It was a bombshell so unexpected that hours after New York’s governor stood before microphones apologizing for a transgression he couldn’t bring himself to name, people still found themselves in a stunned state of cognitive dissonance.
“The idea that Gov. Eliot Spitzer — the square-jawed crusader who promised to bring ethics to Albany, the former prosecutor who chased corruption on Wall Street so ferociously that people nicknamed him Eliot Ness — was somehow involved in a prostitution scandal was too much,” wrote James Barron in the New York Times on Monday night. “New Yorkers who thought they had heard everything were, for a change, dumbfounded.”
This was, after all, the man who’d cut his teeth on racketeering before moving on to banking and insurance. Business Week laid out the highlights of his years as New York’s attorney general: “His prominence rose in 2002, when he launched an investigation of Wall Street analysts following the collapse of the dot-com boom. He alleged that high-profile analysts at investment banks, including Merrill Lynch’s Henry Blodget and Jack Grubman of Citigroup, issued biased advice to gain investment banking business for their firms.
“His actions led to more than $1 billion in fines against 10 Wall Street firms and new rules governing analysts. In 2003, Spitzer followed up by targeting the mutual fund industry and the practice of giving beneficial treatment to institutional customers. … Then came his campaign against NYSE boss (Dick) Grasso’s supersize compensation. … Spitzer then went after the insurance industry for price fixing.”
That supersized career led to his overwhelming victory in New York’s 2006 governor’s race and an image that was superclean, if hyper-ambitious.
‘From lion to laughingstock’
But what emerged Monday night, once words were found, was not so much the single image of a crusader-turned-fallen-knight in one fell swoop but a longer record of missteps over time. In a piece titled “The tragic fall of Eliot Spitzer,” Salon.com’s Walter Shapiro wrote, “The feeling of tragedy is unavoidable as the intense and wired Spitzer has gone from lion to laughingstock in just 14 short months as governor.”
Michael Powell and Mike McIntire wrote in the Times of Spitzer’s singularly hard-charging ways in the governor’s office: “Reformers chortled at the thought of this young bull with a national reputation stomping about the calcified halls of Albany. Mr. Spitzer cast himself, self-consciously, as the alpha male, with a belief in the clarifying power of confrontation. Long predawn runs, fierce basketball games: He did nothing at half-speed. ‘Listen, I’m a steamroller,’ he told a State Assembly leader in his first days as governor, adding an unprintable adjective into the mix for emphasis.
“Soon enough, his enemies and even admirers and friends came to affix another adjective to his name: reckless. So often the new governor seemed to accumulate enemies for sport, to threaten rivals with destruction when an artful compromise and a disingenuous slap on the back might do just as well. ‘I am not naturally suited to this job,’ he told a reporter recently, and perhaps he knew more than he was letting on.”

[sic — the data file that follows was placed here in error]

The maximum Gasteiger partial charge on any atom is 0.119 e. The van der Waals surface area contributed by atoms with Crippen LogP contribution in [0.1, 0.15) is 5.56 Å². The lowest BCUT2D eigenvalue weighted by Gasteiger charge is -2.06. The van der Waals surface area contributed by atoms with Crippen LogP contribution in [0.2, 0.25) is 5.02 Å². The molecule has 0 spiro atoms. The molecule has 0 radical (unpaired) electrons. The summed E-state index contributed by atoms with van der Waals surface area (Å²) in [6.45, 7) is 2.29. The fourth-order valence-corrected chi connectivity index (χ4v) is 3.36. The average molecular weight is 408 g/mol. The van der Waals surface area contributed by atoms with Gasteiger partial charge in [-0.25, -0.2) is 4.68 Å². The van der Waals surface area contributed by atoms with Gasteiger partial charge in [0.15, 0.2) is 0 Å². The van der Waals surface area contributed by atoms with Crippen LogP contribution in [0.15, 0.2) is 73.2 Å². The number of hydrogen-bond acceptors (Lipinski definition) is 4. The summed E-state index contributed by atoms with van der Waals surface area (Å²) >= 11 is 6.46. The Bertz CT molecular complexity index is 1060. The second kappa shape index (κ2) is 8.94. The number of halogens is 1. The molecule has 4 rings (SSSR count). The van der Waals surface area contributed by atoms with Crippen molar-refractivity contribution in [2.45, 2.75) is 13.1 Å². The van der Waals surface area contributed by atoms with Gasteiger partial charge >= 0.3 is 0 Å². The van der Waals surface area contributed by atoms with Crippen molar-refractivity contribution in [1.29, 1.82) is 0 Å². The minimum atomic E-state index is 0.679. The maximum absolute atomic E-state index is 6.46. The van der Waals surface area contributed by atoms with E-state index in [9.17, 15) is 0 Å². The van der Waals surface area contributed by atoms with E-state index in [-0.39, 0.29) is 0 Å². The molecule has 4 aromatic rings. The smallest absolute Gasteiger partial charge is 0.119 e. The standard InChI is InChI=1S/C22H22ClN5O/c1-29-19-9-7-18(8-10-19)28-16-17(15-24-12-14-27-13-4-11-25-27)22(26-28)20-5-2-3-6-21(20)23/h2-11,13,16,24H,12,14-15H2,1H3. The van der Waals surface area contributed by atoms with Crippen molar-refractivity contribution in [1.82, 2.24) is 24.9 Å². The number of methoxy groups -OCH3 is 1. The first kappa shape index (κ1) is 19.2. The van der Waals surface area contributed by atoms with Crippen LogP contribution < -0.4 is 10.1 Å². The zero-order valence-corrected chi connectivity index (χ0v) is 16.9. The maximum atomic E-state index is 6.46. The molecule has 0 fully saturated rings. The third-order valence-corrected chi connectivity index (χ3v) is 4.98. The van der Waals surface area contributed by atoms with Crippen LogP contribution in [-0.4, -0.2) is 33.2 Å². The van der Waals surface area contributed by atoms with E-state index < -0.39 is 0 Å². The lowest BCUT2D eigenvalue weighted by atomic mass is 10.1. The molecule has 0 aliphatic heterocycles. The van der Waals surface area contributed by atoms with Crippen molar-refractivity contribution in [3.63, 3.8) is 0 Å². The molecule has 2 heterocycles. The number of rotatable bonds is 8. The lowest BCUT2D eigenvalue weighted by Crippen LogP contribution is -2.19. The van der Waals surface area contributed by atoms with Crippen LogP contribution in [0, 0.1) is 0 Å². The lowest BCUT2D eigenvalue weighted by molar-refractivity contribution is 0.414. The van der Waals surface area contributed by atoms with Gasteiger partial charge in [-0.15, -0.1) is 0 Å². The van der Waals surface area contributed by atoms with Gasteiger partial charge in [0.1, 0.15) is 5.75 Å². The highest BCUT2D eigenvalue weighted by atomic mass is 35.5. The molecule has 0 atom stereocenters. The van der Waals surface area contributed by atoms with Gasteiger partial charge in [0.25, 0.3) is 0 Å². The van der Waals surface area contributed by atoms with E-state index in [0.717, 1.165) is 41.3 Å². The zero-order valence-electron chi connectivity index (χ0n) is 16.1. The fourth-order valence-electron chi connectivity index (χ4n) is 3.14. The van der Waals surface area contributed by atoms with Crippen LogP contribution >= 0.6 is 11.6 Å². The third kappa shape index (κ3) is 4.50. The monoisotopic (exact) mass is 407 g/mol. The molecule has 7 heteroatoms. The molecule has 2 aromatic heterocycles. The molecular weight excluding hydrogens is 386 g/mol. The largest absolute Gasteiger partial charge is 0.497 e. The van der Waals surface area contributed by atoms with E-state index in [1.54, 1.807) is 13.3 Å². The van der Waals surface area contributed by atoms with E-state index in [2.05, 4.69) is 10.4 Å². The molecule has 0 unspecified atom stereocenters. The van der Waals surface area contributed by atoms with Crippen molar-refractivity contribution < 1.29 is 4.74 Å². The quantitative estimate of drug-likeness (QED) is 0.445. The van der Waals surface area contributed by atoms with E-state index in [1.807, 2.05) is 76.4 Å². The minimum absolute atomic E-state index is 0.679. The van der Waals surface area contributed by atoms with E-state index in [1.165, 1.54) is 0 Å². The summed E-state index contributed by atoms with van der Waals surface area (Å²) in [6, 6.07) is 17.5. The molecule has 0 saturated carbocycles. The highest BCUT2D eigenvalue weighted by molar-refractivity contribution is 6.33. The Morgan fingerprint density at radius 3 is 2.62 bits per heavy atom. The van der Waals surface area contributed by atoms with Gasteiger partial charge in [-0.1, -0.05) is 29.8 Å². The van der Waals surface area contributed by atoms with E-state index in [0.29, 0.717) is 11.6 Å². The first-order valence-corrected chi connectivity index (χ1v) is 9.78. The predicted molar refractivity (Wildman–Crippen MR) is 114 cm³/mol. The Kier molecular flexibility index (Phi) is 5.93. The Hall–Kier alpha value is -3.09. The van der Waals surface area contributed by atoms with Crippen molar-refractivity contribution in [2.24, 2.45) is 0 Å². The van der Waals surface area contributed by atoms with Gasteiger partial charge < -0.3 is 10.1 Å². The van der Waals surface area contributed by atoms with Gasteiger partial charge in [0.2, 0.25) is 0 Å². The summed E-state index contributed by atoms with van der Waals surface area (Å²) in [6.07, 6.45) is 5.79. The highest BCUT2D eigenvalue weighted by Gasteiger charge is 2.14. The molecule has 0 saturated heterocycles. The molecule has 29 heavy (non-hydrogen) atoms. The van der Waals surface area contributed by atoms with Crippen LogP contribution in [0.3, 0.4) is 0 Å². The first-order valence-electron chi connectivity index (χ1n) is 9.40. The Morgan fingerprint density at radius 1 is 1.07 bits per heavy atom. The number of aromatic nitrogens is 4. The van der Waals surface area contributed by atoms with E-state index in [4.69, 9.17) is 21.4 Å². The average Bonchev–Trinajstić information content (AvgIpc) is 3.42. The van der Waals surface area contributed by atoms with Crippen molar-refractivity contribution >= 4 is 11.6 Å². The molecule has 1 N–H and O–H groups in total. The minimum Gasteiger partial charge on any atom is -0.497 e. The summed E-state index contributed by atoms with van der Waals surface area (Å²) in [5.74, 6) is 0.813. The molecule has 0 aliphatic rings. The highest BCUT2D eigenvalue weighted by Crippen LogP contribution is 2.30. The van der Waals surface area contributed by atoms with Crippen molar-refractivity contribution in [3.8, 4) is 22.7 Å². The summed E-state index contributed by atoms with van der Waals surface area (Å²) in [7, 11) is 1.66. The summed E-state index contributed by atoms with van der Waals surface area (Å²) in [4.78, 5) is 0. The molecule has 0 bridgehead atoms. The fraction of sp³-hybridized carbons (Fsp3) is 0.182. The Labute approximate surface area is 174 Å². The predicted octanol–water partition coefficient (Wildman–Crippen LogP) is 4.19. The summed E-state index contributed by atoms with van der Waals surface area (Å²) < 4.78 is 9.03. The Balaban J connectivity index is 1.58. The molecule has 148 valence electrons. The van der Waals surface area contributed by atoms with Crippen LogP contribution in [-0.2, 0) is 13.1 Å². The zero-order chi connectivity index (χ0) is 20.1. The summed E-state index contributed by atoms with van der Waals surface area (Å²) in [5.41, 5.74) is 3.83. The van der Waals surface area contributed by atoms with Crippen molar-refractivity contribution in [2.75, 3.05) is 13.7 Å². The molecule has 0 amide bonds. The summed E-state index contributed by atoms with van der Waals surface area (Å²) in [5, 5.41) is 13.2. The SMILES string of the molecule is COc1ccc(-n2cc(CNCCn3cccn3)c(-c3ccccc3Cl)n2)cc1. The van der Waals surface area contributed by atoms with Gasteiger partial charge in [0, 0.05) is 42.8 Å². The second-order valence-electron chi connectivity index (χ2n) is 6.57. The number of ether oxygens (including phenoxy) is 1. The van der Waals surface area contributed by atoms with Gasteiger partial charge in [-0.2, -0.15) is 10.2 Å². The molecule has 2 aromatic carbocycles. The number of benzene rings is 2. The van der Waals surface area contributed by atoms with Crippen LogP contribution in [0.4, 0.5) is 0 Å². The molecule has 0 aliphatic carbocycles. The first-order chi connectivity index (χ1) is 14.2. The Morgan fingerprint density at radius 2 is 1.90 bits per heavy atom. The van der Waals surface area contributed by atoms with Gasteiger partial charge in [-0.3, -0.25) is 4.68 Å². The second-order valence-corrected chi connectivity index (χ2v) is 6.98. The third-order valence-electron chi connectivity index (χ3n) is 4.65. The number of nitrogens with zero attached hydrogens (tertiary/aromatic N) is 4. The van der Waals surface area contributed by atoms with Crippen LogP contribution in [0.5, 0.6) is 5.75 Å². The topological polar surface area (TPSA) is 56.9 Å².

He relied, they reported, on a “shiv-in-the-kidney style, which served him so well in facing down skittish bankers and mutual fund executives” but which “met its match in Albany. … Time and again, Mr. Spitzer began as the hunter and finished as the hunted. He would curse at legislators, who would in turn leak damaging word to reporters or hold up crucial legislation.”
‘Dodgy territory’ before
But his problems — even well before his governorship — included ethical lapses, Powell and McIntire noted. They detailed earlier times when his footsteps fell “in dodgy territory”:
“In 1994, he denied — and later acknowledged — secretly borrowing millions of dollars from his father to finance an unsuccessful run in the Democratic primary for state attorney general. Mr. Spitzer the prosecutor might have pursued this sort of behavior as possibly illegal.” And early in his term as governor it became known that he’d used state troopers to try to link GOP Sen. Joseph Bruno to misuse of a state helicopter.
Then, last, year, William Rashbaum reported in the Times, in the offices of the Internal Revenue Service, “investigators conducting a routine examination of suspicious financial transactions reported to them by banks found several unusual movements of cash involving the governor of New York, several officials said. The investigators working out of the three-story office building … typically review such reports, the officials said. But this was not typical: transactions by a governor who appeared to be trying to conceal the source, destination or purpose of the movement of thousands of dollars in cash, said the officials, who spoke on condition of anonymity.
The money ended up in the bank accounts of what appeared to be shell companies, corporations that essentially had no real business.”
The transactions, officials said, “suggested possible financial crimes — maybe bribery, political corruption, or something inappropriate involving campaign finance. Prostitution, they said, was the furthest thing from the minds of the investigators.”
Now, the public will be examining, in excruciating detail, Spitzer’s secret life as “Client 9” of a worldwide prostitution ring. Douglas Muzzio, a political science professor at Baruch College, typified reactions when he opined in the Washington Post, “This is not even a nail in the coffin — this is a spike. His moral authority is nonexistent.”
The portrait that is beginning to emerge is a picture not of heroism but of hubris.
Susan Albright, a MinnPost managing editor, writes about national and foreign developments. She can be reached at salbright [at] minnpost [dot] com.